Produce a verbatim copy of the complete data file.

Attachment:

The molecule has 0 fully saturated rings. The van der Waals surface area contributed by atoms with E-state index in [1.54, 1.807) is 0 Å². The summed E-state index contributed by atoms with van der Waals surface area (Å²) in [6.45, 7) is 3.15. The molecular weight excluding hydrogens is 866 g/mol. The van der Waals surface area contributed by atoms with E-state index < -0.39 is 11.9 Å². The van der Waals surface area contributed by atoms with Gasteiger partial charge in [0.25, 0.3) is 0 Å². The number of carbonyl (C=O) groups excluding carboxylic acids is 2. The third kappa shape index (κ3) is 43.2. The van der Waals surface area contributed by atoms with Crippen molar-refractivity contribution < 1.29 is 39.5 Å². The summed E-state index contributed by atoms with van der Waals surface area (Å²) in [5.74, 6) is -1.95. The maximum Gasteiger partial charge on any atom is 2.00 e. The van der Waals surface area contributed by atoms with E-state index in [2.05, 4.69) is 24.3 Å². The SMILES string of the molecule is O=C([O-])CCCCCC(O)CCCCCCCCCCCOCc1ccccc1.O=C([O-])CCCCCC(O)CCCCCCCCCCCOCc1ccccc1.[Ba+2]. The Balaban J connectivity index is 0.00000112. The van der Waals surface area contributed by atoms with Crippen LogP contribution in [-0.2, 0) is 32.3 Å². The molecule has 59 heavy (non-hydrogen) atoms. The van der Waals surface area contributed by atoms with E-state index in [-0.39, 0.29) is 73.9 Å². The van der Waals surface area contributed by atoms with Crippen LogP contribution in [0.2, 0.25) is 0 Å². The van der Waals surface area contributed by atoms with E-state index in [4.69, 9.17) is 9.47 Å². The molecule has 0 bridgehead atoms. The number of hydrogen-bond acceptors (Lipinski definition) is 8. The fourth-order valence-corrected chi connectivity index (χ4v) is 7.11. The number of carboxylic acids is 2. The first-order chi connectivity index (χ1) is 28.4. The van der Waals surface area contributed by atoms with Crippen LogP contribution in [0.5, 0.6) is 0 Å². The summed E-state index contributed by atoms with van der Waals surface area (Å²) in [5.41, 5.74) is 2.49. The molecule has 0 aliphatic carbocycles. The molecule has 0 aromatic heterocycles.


The molecule has 0 fully saturated rings. The van der Waals surface area contributed by atoms with E-state index in [1.54, 1.807) is 0 Å². The summed E-state index contributed by atoms with van der Waals surface area (Å²) in [6.45, 7) is 3.15. The molecular weight excluding hydrogens is 866 g/mol. The van der Waals surface area contributed by atoms with E-state index < -0.39 is 11.9 Å². The van der Waals surface area contributed by atoms with Gasteiger partial charge in [0.25, 0.3) is 0 Å². The number of carbonyl (C=O) groups excluding carboxylic acids is 2. The third kappa shape index (κ3) is 43.2. The van der Waals surface area contributed by atoms with Crippen molar-refractivity contribution < 1.29 is 39.5 Å². The summed E-state index contributed by atoms with van der Waals surface area (Å²) in [5.74, 6) is -1.95. The maximum Gasteiger partial charge on any atom is 2.00 e. The van der Waals surface area contributed by atoms with E-state index in [2.05, 4.69) is 24.3 Å². The SMILES string of the molecule is O=C([O-])CCCCCC(O)CCCCCCCCCCCOCc1ccccc1.O=C([O-])CCCCCC(O)CCCCCCCCCCCOCc1ccccc1.[Ba+2]. The Balaban J connectivity index is 0.00000112. The van der Waals surface area contributed by atoms with Crippen LogP contribution in [-0.2, 0) is 32.3 Å². The molecule has 59 heavy (non-hydrogen) atoms. The van der Waals surface area contributed by atoms with E-state index in [-0.39, 0.29) is 73.9 Å². The van der Waals surface area contributed by atoms with Crippen LogP contribution in [0.2, 0.25) is 0 Å². The van der Waals surface area contributed by atoms with E-state index in [4.69, 9.17) is 9.47 Å². The molecule has 0 bridgehead atoms. The number of hydrogen-bond acceptors (Lipinski definition) is 8. The fourth-order valence-corrected chi connectivity index (χ4v) is 7.11. The number of carboxylic acids is 2. The first-order chi connectivity index (χ1) is 28.4. The van der Waals surface area contributed by atoms with Crippen LogP contribution in [0.5, 0.6) is 0 Å². The summed E-state index contributed by atoms with van der Waals surface area (Å²) in [5.41, 5.74) is 2.49. The molecule has 0 aliphatic carbocycles. The molecule has 0 aromatic heterocycles.